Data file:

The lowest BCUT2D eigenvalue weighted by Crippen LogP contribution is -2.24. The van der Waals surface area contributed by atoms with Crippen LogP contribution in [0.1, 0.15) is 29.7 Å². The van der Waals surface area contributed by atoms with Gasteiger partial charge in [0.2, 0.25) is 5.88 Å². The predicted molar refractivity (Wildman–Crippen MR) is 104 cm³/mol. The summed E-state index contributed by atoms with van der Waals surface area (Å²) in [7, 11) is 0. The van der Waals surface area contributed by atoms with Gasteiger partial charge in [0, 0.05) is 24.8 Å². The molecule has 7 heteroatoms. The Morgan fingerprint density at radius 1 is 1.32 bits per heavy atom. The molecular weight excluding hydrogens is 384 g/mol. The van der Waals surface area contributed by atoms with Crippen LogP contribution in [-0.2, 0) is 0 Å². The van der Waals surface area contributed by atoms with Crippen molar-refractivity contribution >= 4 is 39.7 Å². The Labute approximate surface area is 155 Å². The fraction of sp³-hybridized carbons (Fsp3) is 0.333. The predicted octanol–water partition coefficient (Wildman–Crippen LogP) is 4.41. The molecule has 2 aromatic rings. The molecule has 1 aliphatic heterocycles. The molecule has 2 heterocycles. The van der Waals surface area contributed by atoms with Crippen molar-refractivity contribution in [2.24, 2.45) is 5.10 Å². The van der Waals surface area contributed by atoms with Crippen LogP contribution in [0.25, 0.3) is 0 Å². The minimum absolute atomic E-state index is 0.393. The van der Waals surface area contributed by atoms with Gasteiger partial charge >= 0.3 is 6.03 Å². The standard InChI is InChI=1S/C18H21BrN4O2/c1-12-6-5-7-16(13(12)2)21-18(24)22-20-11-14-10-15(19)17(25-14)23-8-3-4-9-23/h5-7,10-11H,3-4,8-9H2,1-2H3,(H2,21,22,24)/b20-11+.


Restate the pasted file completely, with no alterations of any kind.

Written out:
The lowest BCUT2D eigenvalue weighted by Crippen LogP contribution is -2.24. The van der Waals surface area contributed by atoms with Crippen LogP contribution in [0.1, 0.15) is 29.7 Å². The van der Waals surface area contributed by atoms with Gasteiger partial charge in [0.2, 0.25) is 5.88 Å². The predicted molar refractivity (Wildman–Crippen MR) is 104 cm³/mol. The summed E-state index contributed by atoms with van der Waals surface area (Å²) in [7, 11) is 0. The van der Waals surface area contributed by atoms with Gasteiger partial charge in [0, 0.05) is 24.8 Å². The molecule has 7 heteroatoms. The Morgan fingerprint density at radius 1 is 1.32 bits per heavy atom. The molecular weight excluding hydrogens is 384 g/mol. The van der Waals surface area contributed by atoms with Crippen LogP contribution in [-0.2, 0) is 0 Å². The van der Waals surface area contributed by atoms with Crippen molar-refractivity contribution >= 4 is 39.7 Å². The Labute approximate surface area is 155 Å². The fraction of sp³-hybridized carbons (Fsp3) is 0.333. The predicted octanol–water partition coefficient (Wildman–Crippen LogP) is 4.41. The molecule has 2 aromatic rings. The molecule has 1 aliphatic heterocycles. The molecule has 2 heterocycles. The van der Waals surface area contributed by atoms with Crippen molar-refractivity contribution in [2.24, 2.45) is 5.10 Å². The van der Waals surface area contributed by atoms with Crippen LogP contribution in [0.25, 0.3) is 0 Å². The minimum absolute atomic E-state index is 0.393. The van der Waals surface area contributed by atoms with Gasteiger partial charge >= 0.3 is 6.03 Å². The standard InChI is InChI=1S/C18H21BrN4O2/c1-12-6-5-7-16(13(12)2)21-18(24)22-20-11-14-10-15(19)17(25-14)23-8-3-4-9-23/h5-7,10-11H,3-4,8-9H2,1-2H3,(H2,21,22,24)/b20-11+.